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Texas Securities Act– The Statutory Basis for a $2.8 Million Arbitration Award On a $1.6 Million Investment.

Austin, Texas Investor Wins $ 2.8 Million in Arbitration on Claims Under The Texas Securities Act

Investors in Private Offerings in Texas Have Substantial Tools At Their Disposal Through the Texas Securities Act (TSA).

In February of 2018, we posted a piece about how the Texas Securities Act was a “Powerful Tool For Victims of Oil and Gas Fraud” and we discussed how the TSA might apply to oil and gas investments, as we were seeing a significant number of investors’ inquiries about their investments in private oil and gas deals.  As we noted, the TSA considers “any interest in or under an oil, gas or mining lease” to be a security.  It is true that the TSA is a powerful tool for oil and gas investors that have been lied to about a deal, but the TSA is not limited to just oil and gas deals, but is applicable to the offer or sale of any security or investment contract.   In this post, we highlight one of the firm’s recent awards where our client received all of his investment back, plus interest, costs, and a substantial award for his attorneys’ fees.   The investment was not in an oil and gas deal, but was a somewhat typical investment in a start-up venture.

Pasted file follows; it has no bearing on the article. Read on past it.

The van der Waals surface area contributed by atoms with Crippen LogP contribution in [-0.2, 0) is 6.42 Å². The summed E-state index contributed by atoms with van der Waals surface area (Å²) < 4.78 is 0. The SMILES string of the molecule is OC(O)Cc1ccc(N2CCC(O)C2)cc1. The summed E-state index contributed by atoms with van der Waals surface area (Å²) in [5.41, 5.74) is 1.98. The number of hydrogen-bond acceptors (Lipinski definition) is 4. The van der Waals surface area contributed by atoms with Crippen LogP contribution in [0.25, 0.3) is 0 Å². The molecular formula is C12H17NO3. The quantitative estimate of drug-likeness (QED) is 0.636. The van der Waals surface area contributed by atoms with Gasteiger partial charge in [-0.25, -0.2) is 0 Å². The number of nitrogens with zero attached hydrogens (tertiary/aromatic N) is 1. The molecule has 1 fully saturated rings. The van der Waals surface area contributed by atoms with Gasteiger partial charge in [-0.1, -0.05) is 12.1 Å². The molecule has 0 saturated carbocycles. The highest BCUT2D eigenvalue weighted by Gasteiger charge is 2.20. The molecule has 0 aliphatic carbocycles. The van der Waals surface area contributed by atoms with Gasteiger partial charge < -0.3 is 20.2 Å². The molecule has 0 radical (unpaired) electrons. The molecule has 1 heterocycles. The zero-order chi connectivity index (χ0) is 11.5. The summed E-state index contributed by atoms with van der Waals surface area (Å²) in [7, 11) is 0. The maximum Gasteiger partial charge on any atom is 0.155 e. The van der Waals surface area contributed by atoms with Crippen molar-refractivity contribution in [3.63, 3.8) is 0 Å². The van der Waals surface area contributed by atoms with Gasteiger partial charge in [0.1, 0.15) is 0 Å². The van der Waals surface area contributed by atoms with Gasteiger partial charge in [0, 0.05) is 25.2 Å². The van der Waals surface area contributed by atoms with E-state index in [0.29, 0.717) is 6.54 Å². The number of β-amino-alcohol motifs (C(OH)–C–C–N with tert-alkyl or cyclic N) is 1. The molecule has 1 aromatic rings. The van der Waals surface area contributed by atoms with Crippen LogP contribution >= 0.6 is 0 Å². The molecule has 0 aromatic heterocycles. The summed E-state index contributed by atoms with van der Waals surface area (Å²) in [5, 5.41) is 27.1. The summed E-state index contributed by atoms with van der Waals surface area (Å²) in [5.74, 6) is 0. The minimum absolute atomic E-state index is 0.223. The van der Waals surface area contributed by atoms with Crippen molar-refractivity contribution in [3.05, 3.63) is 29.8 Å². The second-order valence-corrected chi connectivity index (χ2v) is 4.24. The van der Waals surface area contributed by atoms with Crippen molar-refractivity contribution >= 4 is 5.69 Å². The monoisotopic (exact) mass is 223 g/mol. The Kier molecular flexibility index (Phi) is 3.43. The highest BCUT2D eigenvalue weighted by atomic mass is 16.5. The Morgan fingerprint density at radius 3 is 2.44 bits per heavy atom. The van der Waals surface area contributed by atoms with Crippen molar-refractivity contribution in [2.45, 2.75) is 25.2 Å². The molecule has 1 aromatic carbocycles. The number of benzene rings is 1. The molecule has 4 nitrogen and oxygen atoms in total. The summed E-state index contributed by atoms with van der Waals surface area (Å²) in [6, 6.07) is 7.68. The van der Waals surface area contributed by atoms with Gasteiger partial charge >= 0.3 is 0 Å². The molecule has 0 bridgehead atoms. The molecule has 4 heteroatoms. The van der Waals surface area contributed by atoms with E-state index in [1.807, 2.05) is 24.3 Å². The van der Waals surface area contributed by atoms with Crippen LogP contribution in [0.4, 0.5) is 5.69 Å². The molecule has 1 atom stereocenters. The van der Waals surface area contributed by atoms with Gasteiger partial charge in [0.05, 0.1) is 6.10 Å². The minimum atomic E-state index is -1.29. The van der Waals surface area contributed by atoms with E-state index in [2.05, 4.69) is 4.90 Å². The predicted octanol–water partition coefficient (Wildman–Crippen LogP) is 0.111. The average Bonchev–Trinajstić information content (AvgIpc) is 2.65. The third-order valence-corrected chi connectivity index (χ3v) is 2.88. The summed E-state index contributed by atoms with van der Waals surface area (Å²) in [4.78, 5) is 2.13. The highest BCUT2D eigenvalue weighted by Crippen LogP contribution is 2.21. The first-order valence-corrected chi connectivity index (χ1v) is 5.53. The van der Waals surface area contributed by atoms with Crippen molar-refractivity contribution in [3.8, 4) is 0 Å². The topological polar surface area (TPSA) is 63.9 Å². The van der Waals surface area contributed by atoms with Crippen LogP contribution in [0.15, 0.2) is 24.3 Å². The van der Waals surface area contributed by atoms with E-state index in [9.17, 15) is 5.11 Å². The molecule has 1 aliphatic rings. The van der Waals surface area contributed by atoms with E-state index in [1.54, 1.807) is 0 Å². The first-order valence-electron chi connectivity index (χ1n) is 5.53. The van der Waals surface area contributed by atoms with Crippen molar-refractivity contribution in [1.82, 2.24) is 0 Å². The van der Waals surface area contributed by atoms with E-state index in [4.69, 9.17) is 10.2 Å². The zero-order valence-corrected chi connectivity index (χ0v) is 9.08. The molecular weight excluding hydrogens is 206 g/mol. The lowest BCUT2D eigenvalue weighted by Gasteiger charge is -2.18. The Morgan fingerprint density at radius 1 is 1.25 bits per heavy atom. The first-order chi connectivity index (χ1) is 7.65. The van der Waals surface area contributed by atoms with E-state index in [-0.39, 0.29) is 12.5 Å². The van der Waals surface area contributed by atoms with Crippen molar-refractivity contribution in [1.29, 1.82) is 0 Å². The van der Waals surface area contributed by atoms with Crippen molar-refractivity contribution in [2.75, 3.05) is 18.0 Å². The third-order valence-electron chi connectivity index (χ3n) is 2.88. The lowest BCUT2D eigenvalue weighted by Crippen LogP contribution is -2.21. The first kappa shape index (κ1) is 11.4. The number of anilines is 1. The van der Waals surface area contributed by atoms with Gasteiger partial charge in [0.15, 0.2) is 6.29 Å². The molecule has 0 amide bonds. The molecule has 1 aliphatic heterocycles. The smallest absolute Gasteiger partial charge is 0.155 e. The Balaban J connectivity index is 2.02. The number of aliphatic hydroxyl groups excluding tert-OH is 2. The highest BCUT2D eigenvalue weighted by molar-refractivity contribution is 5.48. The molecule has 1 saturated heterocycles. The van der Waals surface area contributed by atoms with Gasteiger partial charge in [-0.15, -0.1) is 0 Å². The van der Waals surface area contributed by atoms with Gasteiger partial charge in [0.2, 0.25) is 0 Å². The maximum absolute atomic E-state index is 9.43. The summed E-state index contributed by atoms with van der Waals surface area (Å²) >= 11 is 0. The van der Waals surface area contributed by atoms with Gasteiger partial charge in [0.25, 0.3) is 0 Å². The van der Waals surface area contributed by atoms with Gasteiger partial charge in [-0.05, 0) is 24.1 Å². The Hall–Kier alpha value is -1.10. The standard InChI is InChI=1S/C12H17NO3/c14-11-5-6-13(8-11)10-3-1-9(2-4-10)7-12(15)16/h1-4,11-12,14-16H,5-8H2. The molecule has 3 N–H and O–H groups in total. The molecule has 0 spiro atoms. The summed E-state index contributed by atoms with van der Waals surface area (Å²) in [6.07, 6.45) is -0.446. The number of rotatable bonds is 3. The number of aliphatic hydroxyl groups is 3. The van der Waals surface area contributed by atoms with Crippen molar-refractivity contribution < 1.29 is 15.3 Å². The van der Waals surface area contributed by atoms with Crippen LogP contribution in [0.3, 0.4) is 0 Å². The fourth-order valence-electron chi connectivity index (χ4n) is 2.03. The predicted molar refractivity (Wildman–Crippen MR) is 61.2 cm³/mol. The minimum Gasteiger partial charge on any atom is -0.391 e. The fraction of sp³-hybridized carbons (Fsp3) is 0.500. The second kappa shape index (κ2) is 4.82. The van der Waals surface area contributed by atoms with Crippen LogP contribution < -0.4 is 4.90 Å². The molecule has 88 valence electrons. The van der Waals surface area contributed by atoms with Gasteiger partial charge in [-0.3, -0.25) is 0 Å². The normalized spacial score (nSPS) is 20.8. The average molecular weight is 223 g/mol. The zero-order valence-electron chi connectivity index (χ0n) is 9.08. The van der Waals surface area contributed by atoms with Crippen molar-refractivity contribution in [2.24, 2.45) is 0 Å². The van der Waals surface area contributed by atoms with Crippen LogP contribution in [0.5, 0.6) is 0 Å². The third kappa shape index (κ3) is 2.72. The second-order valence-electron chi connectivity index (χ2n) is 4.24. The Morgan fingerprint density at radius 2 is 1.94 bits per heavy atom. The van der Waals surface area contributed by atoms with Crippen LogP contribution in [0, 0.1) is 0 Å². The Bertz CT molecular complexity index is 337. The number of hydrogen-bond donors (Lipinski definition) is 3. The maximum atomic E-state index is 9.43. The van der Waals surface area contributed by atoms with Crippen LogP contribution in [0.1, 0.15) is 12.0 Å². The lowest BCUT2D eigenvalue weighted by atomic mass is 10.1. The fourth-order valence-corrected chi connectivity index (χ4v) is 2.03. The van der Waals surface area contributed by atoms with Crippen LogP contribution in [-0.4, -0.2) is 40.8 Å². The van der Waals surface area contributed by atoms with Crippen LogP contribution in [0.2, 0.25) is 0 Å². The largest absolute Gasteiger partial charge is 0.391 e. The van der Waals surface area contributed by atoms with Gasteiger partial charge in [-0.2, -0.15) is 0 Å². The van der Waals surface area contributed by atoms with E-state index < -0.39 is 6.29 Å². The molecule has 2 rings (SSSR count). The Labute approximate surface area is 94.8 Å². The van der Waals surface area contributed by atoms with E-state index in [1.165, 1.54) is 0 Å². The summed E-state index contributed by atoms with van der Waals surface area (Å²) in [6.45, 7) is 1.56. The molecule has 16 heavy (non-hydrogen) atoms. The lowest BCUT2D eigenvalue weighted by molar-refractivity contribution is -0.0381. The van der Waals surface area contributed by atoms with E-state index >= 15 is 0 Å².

In this case, our client was approached from a “friend of a friend” about an investment opportunity in a start-up venture in Austin, Texas. He was presented a “Pitch Deck”, had a few meetings with the insiders, and received a Private Placement Memorandum (PPM) and a Subscription Agreement.    He was a sophisticated and accredited investor and experienced in business, and was able to read and understand the Company’s statements about the cost of the project, and also understood the importance of other representations made in the Pitch Deck and the PPM about what the Company said made it a good investment.  Based on these representations, the deal looked good to our client and he wanted to invest.  He made an initial investment, and then later increased his investment substantially to over $1,600,000.00.  Following his investment, thestated expenditures set forth in the PPM’s “Use of Proceeds” section were far surpassed, and the deal needed more and more money.  The Company had to go back to the market for more money.    As any investor would, our client began to wonder how costs that were represented as hard bids could increase by millions of dollars.  He feared he had been lied to, and he was rightfully upset.